Big bill for a green revolution

How do we foot the bill for significant renewable energy projects in an economic downturn?

How will the UK’s commitment to cut greenhouse gas emissions by 26 per cent over the next 11 years be affec­ted by the enormous strain on government and private sector finances caused by the credit crunch? In particular, how are we going to pay to expand renewable generation from two per cent of our current energy supply to the proposed 15 per cent?

Let us be in no doubt, the bill is massive and rising. In January, the Department for Energy and Climate Change announced ambitious plans to produce five per cent of the UK’s energy from tidal power projects in the Severn estuary – estimated cost £15bn. When the press release hit the wires, siren voices, many of them supporters of renewable energy, warned that there was neither the money nor the skills to make it happen by 2020.

There was more bad news in January for supporters of the long-anticipated London Array, which promises to provide a quarter of the capital’s electricity from wind power. ‘The economics of this project should be revisited,’ said Abu Dhabi’s Masdar, the renewable energy fund that is one of the principal partners. Can anyone predict with confidence the date the turbines in the Thames Estuary will start turning?

The deepening recession has illuminated an essential truth about renewable energy, and the Government, in my view, needs to begin a serious dialogue with the British people. Big wind farms, solar power and other alternative energies cannot be considered as principally commercial propositions. Although the amount of venture capital going into the UK’s renewable energy industry over the past five years has been substantial (and is growing), this has mainly been for research and development into breakthrough technologies.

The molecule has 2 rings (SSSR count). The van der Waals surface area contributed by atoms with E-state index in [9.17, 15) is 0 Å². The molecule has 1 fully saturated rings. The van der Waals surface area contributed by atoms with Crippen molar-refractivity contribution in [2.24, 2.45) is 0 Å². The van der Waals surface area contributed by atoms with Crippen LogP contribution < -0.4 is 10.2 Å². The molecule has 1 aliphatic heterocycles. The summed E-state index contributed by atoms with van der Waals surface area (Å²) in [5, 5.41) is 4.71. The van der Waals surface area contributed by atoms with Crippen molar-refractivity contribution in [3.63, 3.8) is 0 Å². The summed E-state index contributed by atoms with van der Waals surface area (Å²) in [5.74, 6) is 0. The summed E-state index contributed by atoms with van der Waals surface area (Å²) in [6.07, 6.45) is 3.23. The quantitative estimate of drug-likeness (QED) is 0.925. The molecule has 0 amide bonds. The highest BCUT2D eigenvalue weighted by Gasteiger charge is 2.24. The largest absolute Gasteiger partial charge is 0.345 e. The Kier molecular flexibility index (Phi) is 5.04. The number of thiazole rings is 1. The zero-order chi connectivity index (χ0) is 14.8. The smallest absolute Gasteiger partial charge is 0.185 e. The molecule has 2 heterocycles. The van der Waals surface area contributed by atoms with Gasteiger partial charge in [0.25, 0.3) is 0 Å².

When it comes to large infrastructure projects like the London Array, it is unlikely, even in normal economic times, that they can be funded mainly or solely through private finance. In a severe downturn, it appears nigh on impossible.

The reason for the gloomy outlook is hard commercial reality. On a purely market basis, coal and natural gas are cheaper than renewables, at least for the foreseeable future. Energy companies will exploit those resources first. That’s why there are plans for new coal-fired plants appearing in the UK for the first time in a generation.

On the other hand, Germany has (probably) the best solar industry in the world because the federal government subsidises it heavily. Barack Obama has started his presidency with an impressive commitment to fund a huge expansion of renewable energy. Can the UK do the same, when the likely cost of the capital investment will be in the tens of billions? And that’s before the many billions that will be needed to significantly reduce emissions from existing coal and gas plants.

If rising public sector debt rules out increases in alternative energy investment, there must be an honest and grown-up conversation with the British electorate. Are we prepared to pay for cleaner energy through higher taxes or utility bills? Creating a ‘price for carbon’ through Europe’s Emission Trading Scheme does not provide an answer – at best it merely transfers the cost from one group in society to another. And it is unrealistic, as some green advocacy groups have suggested, for the energy industry and other emissions producers to bear most of the burden.

Reducing greenhouse gases and tackling global warming is a massive problem for society at large, and there will be a big societal price tag for fixing it. Achieving that in a severe recession must be one of the thorniest issues on the government agenda for the rest of this decade and beyond.

Views in brief

Name one little-known MP who you believe will become influential. Why?

Greg Clark, the Tory spokesman for energy and climate change. He caught the attention of the chattering classes as shadow minister for charities, social enterprise and volunteering. Now he is snapping at the heels of the government on issues such as nuclear power and big rail fare increases.

Your yacht is moored off Corfu but Mandelson, Osborne, Rothschild and Deripaska aren’t available. Who is on your fantasy guest list?
Steven Chu, the Nobel physicist and now Obama’s energy secretary, Arnold Schwarzenegger and Al Gore.

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